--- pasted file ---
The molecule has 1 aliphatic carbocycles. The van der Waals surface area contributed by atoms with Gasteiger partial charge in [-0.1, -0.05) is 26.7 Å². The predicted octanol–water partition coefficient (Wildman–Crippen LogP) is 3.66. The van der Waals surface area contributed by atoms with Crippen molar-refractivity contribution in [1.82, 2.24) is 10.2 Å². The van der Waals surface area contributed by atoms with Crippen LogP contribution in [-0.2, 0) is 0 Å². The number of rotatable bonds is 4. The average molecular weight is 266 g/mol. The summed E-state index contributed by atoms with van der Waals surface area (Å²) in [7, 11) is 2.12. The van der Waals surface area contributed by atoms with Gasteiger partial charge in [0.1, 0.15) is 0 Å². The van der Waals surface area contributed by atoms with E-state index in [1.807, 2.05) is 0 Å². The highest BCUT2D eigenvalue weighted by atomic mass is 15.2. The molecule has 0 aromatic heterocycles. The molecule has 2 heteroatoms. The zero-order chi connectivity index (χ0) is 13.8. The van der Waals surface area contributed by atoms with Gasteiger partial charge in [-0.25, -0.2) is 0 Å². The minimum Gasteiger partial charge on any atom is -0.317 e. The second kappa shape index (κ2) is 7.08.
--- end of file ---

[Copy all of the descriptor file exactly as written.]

The molecule has 1 aliphatic carbocycles. The van der Waals surface area contributed by atoms with Gasteiger partial charge in [-0.1, -0.05) is 26.7 Å². The predicted octanol–water partition coefficient (Wildman–Crippen LogP) is 3.66. The van der Waals surface area contributed by atoms with Crippen molar-refractivity contribution in [1.82, 2.24) is 10.2 Å². The van der Waals surface area contributed by atoms with Crippen LogP contribution in [-0.2, 0) is 0 Å². The number of rotatable bonds is 4. The average molecular weight is 266 g/mol. The summed E-state index contributed by atoms with van der Waals surface area (Å²) in [7, 11) is 2.12. The van der Waals surface area contributed by atoms with Gasteiger partial charge in [0.1, 0.15) is 0 Å². The van der Waals surface area contributed by atoms with E-state index in [1.807, 2.05) is 0 Å². The highest BCUT2D eigenvalue weighted by atomic mass is 15.2. The molecule has 0 aromatic heterocycles. The molecule has 2 heteroatoms. The zero-order chi connectivity index (χ0) is 13.8. The van der Waals surface area contributed by atoms with Gasteiger partial charge in [-0.25, -0.2) is 0 Å². The minimum Gasteiger partial charge on any atom is -0.317 e. The second kappa shape index (κ2) is 7.08.